That’s because we’ve squandered a lot of time. “The 1990s and the beginning of the 2000s were lost decades for preventing global climate disaster,” political scientist Leah Stokes writes in her new book Short Circuiting Policy, which looks at the history of clean energy policy in the United States.

But we don’t all bear equal responsibility for the tragic delay.

“Some actors in society have more power than others to shape how our economy is fueled,” writes Stokes, an assistant professor at the University of California, Santa Barbara. “We are not all equally to blame.”

Short Circuiting Policy focuses on the role of one particularly bad actor: electric utilities. Their history of obstructing a clean-energy transition in the United States has been largely overlooked, with most of the finger-pointing aimed at fossil fuel companies (and for good reason).

We spoke with Stokes about this history of delay and denial from the utility industry, how to accelerate the speed and scale of clean-energy growth, and whether we can get past the polarizing rhetoric and politics around clean energy.

What lessons can we learn from your research to guide us right now, in what seems like a really critical time in the fight to halt climate change?

What a lot of people don’t understand is that to limit warming to 1.5 degrees Celsius, we actually have to reduce emissions by around 7-8% every single year from now until 2030, which is what the emissions drop is likely to be this year because of the COVID-19 crisis.

Lean Stokes. Photo credit: University of California Santa Barbara

So think about what it took to reduce emissions by that much and think about how we have to do that every single year.

It doesn’t mean that it’s going to be some big sacrifice, but it does mean that we need government policy, particularly at the federal level, because state policy can only go so far. We’ve been living off state policy for more than three decades now and we need our federal government to act.

Where are we now, in terms of our progress on renewable energy and how far we need to go?

A lot of people think renewable energy is growing “so fast” and it’s “so amazing.” But first of all, during the coronavirus pandemic, the renewable energy industry is actually doing very poorly. It’s losing a lot of jobs. And secondly, we were not moving fast enough even before the coronavirus crisis, because renewable energy in the best year grew by only 1.3%.

Right now we’re at around 36-37% clean energy. That includes nuclear, hydropower and new renewables like wind, solar and geothermal. But hydropower and nuclear aren’t growing. Nuclear supplies about 20% of the grid and hydro about 5% depending on the year. And then the rest is renewable. So we’re at about 10% renewables, and in the best year, we’re only adding 1% to that.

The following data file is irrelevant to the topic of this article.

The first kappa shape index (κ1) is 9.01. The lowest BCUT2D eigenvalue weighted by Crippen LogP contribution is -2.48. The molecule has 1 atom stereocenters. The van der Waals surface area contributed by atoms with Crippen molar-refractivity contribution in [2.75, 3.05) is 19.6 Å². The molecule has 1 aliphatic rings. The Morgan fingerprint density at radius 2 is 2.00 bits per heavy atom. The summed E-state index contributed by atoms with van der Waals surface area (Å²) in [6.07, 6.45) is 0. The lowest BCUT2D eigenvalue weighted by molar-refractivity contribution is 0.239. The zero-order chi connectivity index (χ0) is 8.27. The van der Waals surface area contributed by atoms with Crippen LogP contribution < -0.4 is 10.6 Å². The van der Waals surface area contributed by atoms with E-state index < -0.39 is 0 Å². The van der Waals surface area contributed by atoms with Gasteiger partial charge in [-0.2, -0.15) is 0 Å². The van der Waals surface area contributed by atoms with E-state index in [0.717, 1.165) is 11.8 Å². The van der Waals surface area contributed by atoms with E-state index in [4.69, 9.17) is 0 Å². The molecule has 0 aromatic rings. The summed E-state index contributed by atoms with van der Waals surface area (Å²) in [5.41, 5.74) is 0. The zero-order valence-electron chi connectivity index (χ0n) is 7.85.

Generally, we need to be moving about eight times faster than we’ve been moving in our best years. (To visualize this idea, I came up with the narwhal curve.)

How do we overcome these fundamental issues of speed and scale?

We need actual government policy that supports it. We have never had a clean electricity standard or renewable portfolio standard at the federal level. That’s the main law that I write all about at the state level. Where those policies are in place, a lot of progress has been made — places like California and even, to a limited extent, Texas.

We need our federal government to be focusing on this crisis. Even the really small, piecemeal clean-energy policies we have at the federal level are going away. In December Congress didn’t extend the investment tax credit and the production tax credit, just like they didn’t extend or improve the electric vehicle tax credit.

And now during the COVID-19 crisis, a lot of the money going toward the energy sector in the CARES Act is going toward propping up dying fossil fuel companies and not toward supporting the renewable energy industry.

So we are moving in the wrong direction.

Clean energy hasn’t always been such a partisan issue. Why did it become so polarizing?

What I argue in my book, with evidence, is that electric utilities and fossil fuel companies have been intentionally driving polarization. And they’ve done this in part by running challengers in primary elections against Republicans who don’t agree with them.

Basically, fossil fuel companies and electric utilities are telling Republicans that you can’t hold office and support climate action. That has really shifted the incentives within the party in a very short time period.

It’s not like the Democrats have moved so far left on climate. The Democrats have stayed in pretty much the same place and the Republicans have moved to the right. And I argue that that’s because of electric utilities and fossil fuel companies trying to delay action.

And their reason for doing that is simply about their bottom line and keeping their share of the market?

Exactly. You have to remember that delay and denial on climate change is a profitable enterprise for fossil fuel companies and electric utilities. The longer we wait to act on the crisis, the more money they can make because they can extract more fossil fuels from their reserves and they can pay more of their debt at their coal plants and natural gas plants. So delay and denial is a money-making business for fossil fuel companies and electric utilities.